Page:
Abu Dhabi wants F1 testing
Abu Dhabi is the latest Persian Gulf circuit interested in hosting Formula One preseason testing next year, looking to take advantage of concerns from teams about the disruptions caused by the cold and wet conditions in Spain.
Richard Cregan, the chief executive officer of Yas Marina Circuit, told The Associated Press on Wednesday he had been approached by F1 boss Bernie Ecclestone's Formula One Management company about the circuit's availability.
"There is an interest to do preseason testing outside of Europe which would be of interest to us," Cregan said.
"It seems particularly related to the new engine where they obviously want to test the new engine configurations in harsh conditions," he said. "That would work well for us. Our track is very consistent at that time of the year because of the stable weather."
Abu Dhabi, which has held testing for Pirelli tires and young driver testing, joins Bahrain and possibly Qatar in wanting to host preseason testing. While teams would be attracted by the stable weather, they would face logistical challenges since most of their facilities are in Europe.
Zayed Alzayani, the chairman of the Bahrain International Circuit, said this year that he would like to see Bahrain return to the season-opening slot currently held by Australia. That would make it a prime candidate for preseason testing.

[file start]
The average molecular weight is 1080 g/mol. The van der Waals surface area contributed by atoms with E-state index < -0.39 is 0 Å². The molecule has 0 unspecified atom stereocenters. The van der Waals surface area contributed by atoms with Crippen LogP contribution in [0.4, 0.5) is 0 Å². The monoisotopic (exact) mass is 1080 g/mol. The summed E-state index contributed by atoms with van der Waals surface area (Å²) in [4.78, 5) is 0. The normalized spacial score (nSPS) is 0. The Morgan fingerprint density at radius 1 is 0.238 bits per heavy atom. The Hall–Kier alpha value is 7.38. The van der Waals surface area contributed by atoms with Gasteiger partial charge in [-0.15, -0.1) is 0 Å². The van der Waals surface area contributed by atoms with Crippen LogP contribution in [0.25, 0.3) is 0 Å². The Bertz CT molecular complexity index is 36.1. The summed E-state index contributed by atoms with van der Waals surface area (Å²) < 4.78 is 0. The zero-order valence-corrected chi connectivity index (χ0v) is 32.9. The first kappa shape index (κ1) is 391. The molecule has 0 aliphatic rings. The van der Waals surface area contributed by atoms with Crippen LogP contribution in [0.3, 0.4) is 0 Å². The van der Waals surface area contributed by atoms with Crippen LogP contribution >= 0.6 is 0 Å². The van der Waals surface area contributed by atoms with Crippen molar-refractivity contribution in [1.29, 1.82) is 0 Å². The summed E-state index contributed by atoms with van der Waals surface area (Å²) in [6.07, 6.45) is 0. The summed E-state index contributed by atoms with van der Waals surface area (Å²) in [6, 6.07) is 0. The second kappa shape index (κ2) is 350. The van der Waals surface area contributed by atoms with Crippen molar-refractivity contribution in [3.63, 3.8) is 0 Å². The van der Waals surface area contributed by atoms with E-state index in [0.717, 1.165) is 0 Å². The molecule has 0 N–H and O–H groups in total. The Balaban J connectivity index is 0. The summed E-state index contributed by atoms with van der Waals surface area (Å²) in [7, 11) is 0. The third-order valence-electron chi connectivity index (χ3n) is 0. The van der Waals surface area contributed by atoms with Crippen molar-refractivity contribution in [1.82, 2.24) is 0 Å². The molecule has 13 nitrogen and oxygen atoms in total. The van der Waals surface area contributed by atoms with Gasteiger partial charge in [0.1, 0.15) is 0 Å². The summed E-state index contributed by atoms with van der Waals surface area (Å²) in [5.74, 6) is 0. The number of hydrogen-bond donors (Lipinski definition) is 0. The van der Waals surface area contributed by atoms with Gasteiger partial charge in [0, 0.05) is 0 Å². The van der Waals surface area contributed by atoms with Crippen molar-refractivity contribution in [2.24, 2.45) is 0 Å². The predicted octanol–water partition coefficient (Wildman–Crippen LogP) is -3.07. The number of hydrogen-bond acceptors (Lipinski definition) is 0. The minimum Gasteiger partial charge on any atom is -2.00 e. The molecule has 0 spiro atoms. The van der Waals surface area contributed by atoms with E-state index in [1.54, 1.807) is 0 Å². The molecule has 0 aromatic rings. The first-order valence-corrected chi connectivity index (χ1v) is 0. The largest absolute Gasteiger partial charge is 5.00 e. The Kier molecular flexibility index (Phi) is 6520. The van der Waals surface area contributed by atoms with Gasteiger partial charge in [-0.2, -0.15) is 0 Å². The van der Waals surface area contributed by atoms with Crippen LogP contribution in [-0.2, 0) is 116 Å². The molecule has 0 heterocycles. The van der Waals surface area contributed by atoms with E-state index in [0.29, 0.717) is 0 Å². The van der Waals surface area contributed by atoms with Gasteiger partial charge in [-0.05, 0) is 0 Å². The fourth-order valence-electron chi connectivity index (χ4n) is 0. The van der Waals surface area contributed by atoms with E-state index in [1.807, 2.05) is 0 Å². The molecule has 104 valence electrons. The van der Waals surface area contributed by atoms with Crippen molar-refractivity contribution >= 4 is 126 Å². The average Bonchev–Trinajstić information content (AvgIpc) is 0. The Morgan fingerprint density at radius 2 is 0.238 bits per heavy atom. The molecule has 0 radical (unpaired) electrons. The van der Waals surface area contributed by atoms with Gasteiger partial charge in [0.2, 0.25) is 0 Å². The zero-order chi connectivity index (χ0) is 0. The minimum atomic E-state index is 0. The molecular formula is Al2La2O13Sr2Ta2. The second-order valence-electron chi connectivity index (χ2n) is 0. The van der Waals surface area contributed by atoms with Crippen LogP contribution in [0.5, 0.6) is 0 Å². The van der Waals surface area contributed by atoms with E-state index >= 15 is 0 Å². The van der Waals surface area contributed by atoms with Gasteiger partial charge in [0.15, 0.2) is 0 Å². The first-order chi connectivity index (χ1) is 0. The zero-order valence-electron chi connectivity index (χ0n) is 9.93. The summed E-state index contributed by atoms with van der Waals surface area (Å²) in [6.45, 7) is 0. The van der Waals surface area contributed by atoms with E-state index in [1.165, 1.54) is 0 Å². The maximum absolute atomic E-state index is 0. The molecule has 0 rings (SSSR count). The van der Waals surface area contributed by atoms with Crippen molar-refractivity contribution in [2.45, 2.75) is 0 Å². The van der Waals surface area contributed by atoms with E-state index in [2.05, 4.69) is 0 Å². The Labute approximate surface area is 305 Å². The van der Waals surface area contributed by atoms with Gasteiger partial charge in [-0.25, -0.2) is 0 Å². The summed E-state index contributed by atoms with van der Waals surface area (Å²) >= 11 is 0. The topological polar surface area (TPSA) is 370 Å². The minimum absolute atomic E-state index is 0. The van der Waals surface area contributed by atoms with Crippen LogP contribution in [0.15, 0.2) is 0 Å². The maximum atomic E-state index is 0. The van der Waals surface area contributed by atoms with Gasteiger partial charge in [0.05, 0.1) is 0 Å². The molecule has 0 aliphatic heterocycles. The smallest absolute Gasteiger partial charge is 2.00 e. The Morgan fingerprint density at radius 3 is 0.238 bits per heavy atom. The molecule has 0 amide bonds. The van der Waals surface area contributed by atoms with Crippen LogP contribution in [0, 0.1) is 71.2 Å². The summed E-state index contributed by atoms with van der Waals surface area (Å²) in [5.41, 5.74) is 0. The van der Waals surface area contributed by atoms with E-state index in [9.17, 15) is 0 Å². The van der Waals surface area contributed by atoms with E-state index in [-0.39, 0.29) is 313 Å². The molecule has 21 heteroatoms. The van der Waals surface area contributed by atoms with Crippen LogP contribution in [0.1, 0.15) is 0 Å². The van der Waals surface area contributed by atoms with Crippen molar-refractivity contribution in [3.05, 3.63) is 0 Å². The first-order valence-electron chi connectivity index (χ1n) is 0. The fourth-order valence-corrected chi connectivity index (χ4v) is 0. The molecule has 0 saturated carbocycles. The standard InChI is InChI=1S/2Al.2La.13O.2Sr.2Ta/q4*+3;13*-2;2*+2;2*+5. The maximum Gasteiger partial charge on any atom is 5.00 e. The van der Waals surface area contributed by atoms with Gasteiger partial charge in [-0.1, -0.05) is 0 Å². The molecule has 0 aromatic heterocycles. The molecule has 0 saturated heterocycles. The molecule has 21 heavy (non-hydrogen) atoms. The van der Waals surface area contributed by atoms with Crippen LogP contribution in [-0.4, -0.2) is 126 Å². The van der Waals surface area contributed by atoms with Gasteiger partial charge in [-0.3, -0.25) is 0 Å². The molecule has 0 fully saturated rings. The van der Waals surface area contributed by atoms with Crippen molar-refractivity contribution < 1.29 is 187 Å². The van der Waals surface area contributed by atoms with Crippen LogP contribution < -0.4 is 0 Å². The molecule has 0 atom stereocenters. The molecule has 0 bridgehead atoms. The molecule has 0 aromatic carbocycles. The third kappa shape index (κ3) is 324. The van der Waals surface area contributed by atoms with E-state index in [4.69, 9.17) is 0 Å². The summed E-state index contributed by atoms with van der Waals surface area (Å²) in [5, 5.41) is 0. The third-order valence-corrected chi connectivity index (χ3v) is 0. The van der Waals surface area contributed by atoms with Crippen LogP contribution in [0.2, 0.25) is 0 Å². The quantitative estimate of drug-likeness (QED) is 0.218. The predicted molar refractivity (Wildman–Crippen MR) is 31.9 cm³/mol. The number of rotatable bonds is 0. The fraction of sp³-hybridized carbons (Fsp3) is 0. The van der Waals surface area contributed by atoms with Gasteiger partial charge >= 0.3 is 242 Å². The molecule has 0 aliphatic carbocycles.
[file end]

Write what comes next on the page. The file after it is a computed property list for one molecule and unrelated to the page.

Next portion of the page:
"It's really a discussion between us and Bernie and where we see the calendar and where it fits," Alzayani said. "It's good to start the season. It gives us more chance to have teams here longer, more anticipation, more unknowns about how cars react to new tires, regulations."
Qatar, meanwhile, has also reportedly offered to host preseason testing. The country's Losail circuit hosts the season-opening MotoGP race but organizers have been keen to attract F1.
The challenge for any of the Persian Gulf destinations is the distance required for teams to travel.
Spain, despite its weather problems that saw teams confined to the paddock for long periods, has been attractive because of its proximity to the teams' operations. That allowed them to shuttle parts and staff back and forth as they make adjustments to their cars.
"There are logistic challenges to it," Cregan said. "I'm sure the teams are trying to evaluate that at the moment for what is best for the outcome, which is having a reliable car for the start of the season." Alzayani said some of those problems could be addressed if Bahrain is able to win back the opening race.
It lost that slot to Australia in 2011 when the race was postponed after the Arab Spring-inspired uprising hit the country. The 2012 race and this year's race went off without incident partly due to the tight security that surrounded the track.
"The only problem teams have is cost of coming here and going back to Europe," Alzayani said. "One of the advantages of having the first race is they can come do a last testing session here and leave most equipment here until race weekend. This was the plan in 2011."